Avatar Is Getting Two More Seasons, So Which Anime Will Netflix Adapt Next?

Well, it's official — Netflix's live-action remake of "Avatar: The Last Airbender" paid off (for the company at least). Avatar Aang (Gordon Cormier) will get to continue mastering the elements, now that "Avatar" has been renewed for seasons 2 and 3.

"Avatar" is just the latest anime (well, anime-inspired series) that Netflix has brought to live-action. On this spectrum, "Avatar" falls below the well-received "One Piece" remake but ahead of the swiftly-canned live-action "Cowboy Bebop" (that even original series creator Shinichirō Watanabe couldn't finish).

Netflix hasn't stopped there. The streamer is letting "Stranger Things" creators the Duffer Brothers take a crack at "Death Note" and has had a live-action "Gundam" movie in development since 2021 (whether it actually sees release, well, take your bets). Other studios are getting into anime properties as well: Lionsgate has recruited "Shang-Chi" director Destin Daniel Cretton to adapt "Naruto" into a live-action movie.

Anime YouTube critic Bennett The Sage has speculated that Netflix is leaning hard into anime adaptations because, as a relatively new studio, it hasn't had decades of time to scoop up other intellectual property like its competitors. Between this and the success of "One Piece" and "Avatar," I can only imagine this live-action anime train will keep going — whether we weebs like it or not.

Here are some anime series that could be on Netflix's radar, listed in order of how well they could work in live-action.


"Monster" is the rare anime that most people agree fits a live-action retelling. Story-wise, "Monster" is closer to something from HBO than Weekly Shonen Jump. The art style (as drawn by original mangaka Naoki Urasawa) also hews realistic, both in the line art and color palette of the character designs and settings. 

Set in 1990s Germany, "Monster" was inspired by "The Fugitive." Neurosurgeon Dr. Kenzo Tenma discovers that an old patient of his, Johan Liebert, grew up into a serial killer; Tenma, framed for these murders, goes on the run to find Johan while being dogged by the police. Along the way, Tenma helps out many people with his medical skills and questions whether, as a doctor, he can take a human life. Can a monster like Johan be saved?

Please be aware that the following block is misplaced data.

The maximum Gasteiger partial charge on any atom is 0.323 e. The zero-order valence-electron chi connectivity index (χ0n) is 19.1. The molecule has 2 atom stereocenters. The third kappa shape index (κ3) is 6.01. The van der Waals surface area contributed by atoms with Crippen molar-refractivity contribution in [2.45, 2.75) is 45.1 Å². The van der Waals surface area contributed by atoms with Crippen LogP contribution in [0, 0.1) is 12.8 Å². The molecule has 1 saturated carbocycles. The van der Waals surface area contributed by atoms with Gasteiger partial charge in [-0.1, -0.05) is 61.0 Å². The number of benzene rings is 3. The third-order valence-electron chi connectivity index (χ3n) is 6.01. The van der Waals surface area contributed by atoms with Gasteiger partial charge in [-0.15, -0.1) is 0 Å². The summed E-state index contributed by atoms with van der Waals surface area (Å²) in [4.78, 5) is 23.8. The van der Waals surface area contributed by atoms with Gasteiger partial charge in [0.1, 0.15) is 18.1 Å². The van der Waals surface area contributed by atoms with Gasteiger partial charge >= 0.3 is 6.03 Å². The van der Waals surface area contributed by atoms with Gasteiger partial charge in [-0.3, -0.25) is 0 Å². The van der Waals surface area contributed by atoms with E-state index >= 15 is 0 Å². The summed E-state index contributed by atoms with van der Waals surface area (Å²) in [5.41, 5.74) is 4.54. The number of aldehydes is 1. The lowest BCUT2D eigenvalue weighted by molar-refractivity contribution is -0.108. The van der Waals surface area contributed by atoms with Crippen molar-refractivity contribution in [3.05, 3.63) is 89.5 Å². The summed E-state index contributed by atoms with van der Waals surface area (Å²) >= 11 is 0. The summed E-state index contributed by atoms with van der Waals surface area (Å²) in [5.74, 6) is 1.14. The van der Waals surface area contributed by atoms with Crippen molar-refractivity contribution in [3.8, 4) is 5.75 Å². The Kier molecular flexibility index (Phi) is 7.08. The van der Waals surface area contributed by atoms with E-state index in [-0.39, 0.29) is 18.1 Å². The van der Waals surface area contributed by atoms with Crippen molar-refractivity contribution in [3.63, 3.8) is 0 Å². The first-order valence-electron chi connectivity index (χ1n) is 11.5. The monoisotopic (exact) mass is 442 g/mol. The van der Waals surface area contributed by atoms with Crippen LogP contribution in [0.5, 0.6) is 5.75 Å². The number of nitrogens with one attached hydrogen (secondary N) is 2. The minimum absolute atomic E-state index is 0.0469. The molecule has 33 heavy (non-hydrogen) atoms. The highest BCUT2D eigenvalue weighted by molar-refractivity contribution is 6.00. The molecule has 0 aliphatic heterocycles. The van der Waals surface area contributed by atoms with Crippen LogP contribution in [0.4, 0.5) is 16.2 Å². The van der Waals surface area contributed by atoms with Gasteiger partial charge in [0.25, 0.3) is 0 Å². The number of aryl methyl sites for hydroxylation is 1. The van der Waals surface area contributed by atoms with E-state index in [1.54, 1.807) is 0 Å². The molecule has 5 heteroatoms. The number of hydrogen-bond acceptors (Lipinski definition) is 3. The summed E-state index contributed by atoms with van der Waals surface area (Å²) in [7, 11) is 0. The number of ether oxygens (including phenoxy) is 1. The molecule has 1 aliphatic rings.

"Monster" has to be on Netflix's radar. In 2023, the streamer added the series to its library, making it available stateside (legally) for the first time in years. That year, they also produced "Pluto," an anime adapting another Urasawa manga (read my "Pluto" review here). 

Guillermo del Toro has tried to adapt "Monster" into a live-action series before. These days, del Toro is working with Netflix; that partnership has produced "Pinocchio," the anthology horror series "Cabinet of Curiosities," and soon a new "Frankenstein" movie. Could "Monster" be the next passion project del Toro brings to life? If he's too busy, then lean into the series' setting and get Baran bo Odar & Jantje Friese, creators of Netflix's German-language mystery series "Dark."

Vinland Saga

Just beneath "Monster" on the anime realism spectrum is "Vinland Saga." It's a historical epic set in the Viking age. There are a few heightened parts, granted; the historical figure Thorkell the Tall is drawn as around eight feet tall. Then in "Vinland Saga" season 2 (which shifts gears from the vengeance story of season 1 to contemplative atonement and farmwork), the lead Thorfinn dreams of a hellish afterlife where slain Vikings continue fighting as their bodies decay.